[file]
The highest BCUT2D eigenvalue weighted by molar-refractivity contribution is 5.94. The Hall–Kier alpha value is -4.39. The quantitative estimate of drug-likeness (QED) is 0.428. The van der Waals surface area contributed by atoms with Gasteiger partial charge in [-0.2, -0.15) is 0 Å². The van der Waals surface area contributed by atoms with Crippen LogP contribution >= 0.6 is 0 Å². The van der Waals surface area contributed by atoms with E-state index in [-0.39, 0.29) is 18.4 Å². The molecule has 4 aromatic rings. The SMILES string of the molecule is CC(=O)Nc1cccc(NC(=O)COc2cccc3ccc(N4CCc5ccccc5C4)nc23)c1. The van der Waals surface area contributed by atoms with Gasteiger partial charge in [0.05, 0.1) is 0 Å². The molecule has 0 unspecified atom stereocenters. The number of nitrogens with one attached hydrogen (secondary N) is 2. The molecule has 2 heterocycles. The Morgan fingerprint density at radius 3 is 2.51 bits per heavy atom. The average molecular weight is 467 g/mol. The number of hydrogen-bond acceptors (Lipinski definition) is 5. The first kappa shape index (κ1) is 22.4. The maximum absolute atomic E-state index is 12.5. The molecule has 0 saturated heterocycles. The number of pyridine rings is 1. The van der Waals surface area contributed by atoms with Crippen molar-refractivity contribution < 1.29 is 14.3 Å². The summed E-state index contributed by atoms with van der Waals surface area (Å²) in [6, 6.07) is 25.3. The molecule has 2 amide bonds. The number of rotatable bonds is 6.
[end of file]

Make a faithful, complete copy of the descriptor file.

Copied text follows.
The highest BCUT2D eigenvalue weighted by molar-refractivity contribution is 5.94. The Hall–Kier alpha value is -4.39. The quantitative estimate of drug-likeness (QED) is 0.428. The van der Waals surface area contributed by atoms with Gasteiger partial charge in [-0.2, -0.15) is 0 Å². The van der Waals surface area contributed by atoms with Crippen LogP contribution >= 0.6 is 0 Å². The van der Waals surface area contributed by atoms with E-state index in [-0.39, 0.29) is 18.4 Å². The molecule has 4 aromatic rings. The SMILES string of the molecule is CC(=O)Nc1cccc(NC(=O)COc2cccc3ccc(N4CCc5ccccc5C4)nc23)c1. The van der Waals surface area contributed by atoms with Gasteiger partial charge in [0.05, 0.1) is 0 Å². The molecule has 0 unspecified atom stereocenters. The number of nitrogens with one attached hydrogen (secondary N) is 2. The molecule has 2 heterocycles. The Morgan fingerprint density at radius 3 is 2.51 bits per heavy atom. The average molecular weight is 467 g/mol. The number of hydrogen-bond acceptors (Lipinski definition) is 5. The first kappa shape index (κ1) is 22.4. The maximum absolute atomic E-state index is 12.5. The molecule has 0 saturated heterocycles. The number of pyridine rings is 1. The van der Waals surface area contributed by atoms with Crippen molar-refractivity contribution < 1.29 is 14.3 Å². The summed E-state index contributed by atoms with van der Waals surface area (Å²) in [6, 6.07) is 25.3. The molecule has 2 amide bonds. The number of rotatable bonds is 6.